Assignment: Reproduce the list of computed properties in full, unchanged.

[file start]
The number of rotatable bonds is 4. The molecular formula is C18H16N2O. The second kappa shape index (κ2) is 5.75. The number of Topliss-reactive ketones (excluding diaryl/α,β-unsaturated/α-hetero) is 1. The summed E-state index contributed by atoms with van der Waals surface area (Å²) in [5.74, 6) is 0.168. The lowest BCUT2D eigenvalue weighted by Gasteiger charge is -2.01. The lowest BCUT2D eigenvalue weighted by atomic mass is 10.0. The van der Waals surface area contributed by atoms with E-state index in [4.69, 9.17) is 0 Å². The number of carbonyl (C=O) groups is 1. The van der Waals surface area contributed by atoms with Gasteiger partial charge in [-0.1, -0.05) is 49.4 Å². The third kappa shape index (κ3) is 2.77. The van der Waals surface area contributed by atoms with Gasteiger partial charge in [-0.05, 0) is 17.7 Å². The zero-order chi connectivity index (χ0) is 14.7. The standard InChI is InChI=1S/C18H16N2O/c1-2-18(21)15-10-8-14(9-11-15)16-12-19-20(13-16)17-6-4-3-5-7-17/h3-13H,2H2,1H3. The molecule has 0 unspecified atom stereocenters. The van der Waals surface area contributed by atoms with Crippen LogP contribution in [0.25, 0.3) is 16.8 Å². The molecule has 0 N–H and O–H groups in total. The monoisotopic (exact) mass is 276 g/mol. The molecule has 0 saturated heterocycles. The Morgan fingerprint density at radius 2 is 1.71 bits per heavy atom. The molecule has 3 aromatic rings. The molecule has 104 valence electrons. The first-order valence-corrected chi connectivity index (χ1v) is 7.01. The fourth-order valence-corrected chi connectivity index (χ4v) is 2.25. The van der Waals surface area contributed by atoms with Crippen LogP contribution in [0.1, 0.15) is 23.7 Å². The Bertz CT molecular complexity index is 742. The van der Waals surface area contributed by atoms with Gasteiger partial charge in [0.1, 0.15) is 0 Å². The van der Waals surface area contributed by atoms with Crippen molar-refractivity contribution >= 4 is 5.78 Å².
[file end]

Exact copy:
The number of rotatable bonds is 4. The molecular formula is C18H16N2O. The second kappa shape index (κ2) is 5.75. The number of Topliss-reactive ketones (excluding diaryl/α,β-unsaturated/α-hetero) is 1. The summed E-state index contributed by atoms with van der Waals surface area (Å²) in [5.74, 6) is 0.168. The lowest BCUT2D eigenvalue weighted by Gasteiger charge is -2.01. The lowest BCUT2D eigenvalue weighted by atomic mass is 10.0. The van der Waals surface area contributed by atoms with E-state index in [4.69, 9.17) is 0 Å². The number of carbonyl (C=O) groups is 1. The van der Waals surface area contributed by atoms with Gasteiger partial charge in [-0.1, -0.05) is 49.4 Å². The third kappa shape index (κ3) is 2.77. The van der Waals surface area contributed by atoms with Gasteiger partial charge in [-0.05, 0) is 17.7 Å². The zero-order chi connectivity index (χ0) is 14.7. The standard InChI is InChI=1S/C18H16N2O/c1-2-18(21)15-10-8-14(9-11-15)16-12-19-20(13-16)17-6-4-3-5-7-17/h3-13H,2H2,1H3. The molecule has 0 unspecified atom stereocenters. The van der Waals surface area contributed by atoms with Crippen LogP contribution in [0.25, 0.3) is 16.8 Å². The molecule has 0 N–H and O–H groups in total. The monoisotopic (exact) mass is 276 g/mol. The molecule has 0 saturated heterocycles. The Morgan fingerprint density at radius 2 is 1.71 bits per heavy atom. The molecule has 3 aromatic rings. The molecule has 104 valence electrons. The first-order valence-corrected chi connectivity index (χ1v) is 7.01. The fourth-order valence-corrected chi connectivity index (χ4v) is 2.25. The van der Waals surface area contributed by atoms with Crippen LogP contribution in [0.1, 0.15) is 23.7 Å². The Bertz CT molecular complexity index is 742. The van der Waals surface area contributed by atoms with Gasteiger partial charge in [0.1, 0.15) is 0 Å². The van der Waals surface area contributed by atoms with Crippen molar-refractivity contribution >= 4 is 5.78 Å².